The abnormality detection device 30 does not always require the distinction of whether the subject event belongs to the daily activity or the sample activity, and may process the stored and averaged data as the data in the daily activity. In other words, the data collecting unit 32 may store the collected data regardless of whether the collected data is the data of the sample activity or the daily activity, and the Markov chain operating unit 33 may calculate the above-mentioned characteristics by regarding the data that is stored for a fixed time period and averaged as the data in the daily activity and the individual (daily) data as the data in the sample activity.

The comparing unit 34 is a processing unit which is realized by a CPU or a memory that executes the data processing based on the control program. The comparing unit 34 has a function of comparing the daily activity and the sample activity, that is, the characteristics pertaining to the appearance frequency and the duration time of the state transition in the Markov chain thereof, judging that an unusual activity has occurred when the difference between them exceeds a predetermined threshold (or the similarity thereof is a predetermined threshold or less), and notifying the output unit 35 of the result. The comparing unit 34 includes a distance calculating unit 34 a and a likelihood calculating unit 34 b.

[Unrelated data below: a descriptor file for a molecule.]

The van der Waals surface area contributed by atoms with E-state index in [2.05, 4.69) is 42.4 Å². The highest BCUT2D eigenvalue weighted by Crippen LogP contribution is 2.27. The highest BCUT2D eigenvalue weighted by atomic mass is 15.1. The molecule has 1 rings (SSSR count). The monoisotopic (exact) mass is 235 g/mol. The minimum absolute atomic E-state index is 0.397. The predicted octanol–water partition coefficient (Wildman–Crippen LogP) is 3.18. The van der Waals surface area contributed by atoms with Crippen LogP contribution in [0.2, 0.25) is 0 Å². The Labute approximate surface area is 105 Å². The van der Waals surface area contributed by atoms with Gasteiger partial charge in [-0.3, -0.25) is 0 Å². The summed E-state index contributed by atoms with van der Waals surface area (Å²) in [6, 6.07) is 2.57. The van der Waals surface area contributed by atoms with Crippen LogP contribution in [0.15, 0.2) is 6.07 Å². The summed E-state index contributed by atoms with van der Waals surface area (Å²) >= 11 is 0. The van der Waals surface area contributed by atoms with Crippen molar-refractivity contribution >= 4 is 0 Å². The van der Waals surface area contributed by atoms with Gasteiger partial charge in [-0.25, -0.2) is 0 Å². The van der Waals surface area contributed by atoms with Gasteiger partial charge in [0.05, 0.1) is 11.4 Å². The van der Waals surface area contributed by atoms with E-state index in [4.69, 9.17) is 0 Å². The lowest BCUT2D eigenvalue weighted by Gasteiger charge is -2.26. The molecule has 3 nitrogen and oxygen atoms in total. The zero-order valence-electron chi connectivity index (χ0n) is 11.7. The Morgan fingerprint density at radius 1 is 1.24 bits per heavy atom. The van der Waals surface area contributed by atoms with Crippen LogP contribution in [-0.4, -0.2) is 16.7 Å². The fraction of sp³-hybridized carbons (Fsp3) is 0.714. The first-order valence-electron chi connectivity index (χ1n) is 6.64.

The distance calculating unit 34 a calculates the distance in the appearance frequency of the Markov chain based on the two transition number matrixes that are outputted from the Markov chain operating unit 33, that is, the transition number matrix of the Markov chain that is obtained in the daily activity and the transition number matrix of Markov chain obtained in the sample activity. On the other hand, the likelihood calculating unit 34 b calculates the likelihood in the appearance frequency of the Markov chain based on the transition number matrix of the Markov chain that is obtained in the daily activity which is outputted from the Markov chain operating unit 33 and the cluster sequence that is obtained in the sample activity, or the likelihood calculating unit 34 b calculates the likelihood in the duration time distribution of the Markov chain based on the duration time distribution of the Markov chain that is obtained in the daily activity which is outputted from the Markov chain operating unit 33 and the cluster sequence that is obtained in the sample activity.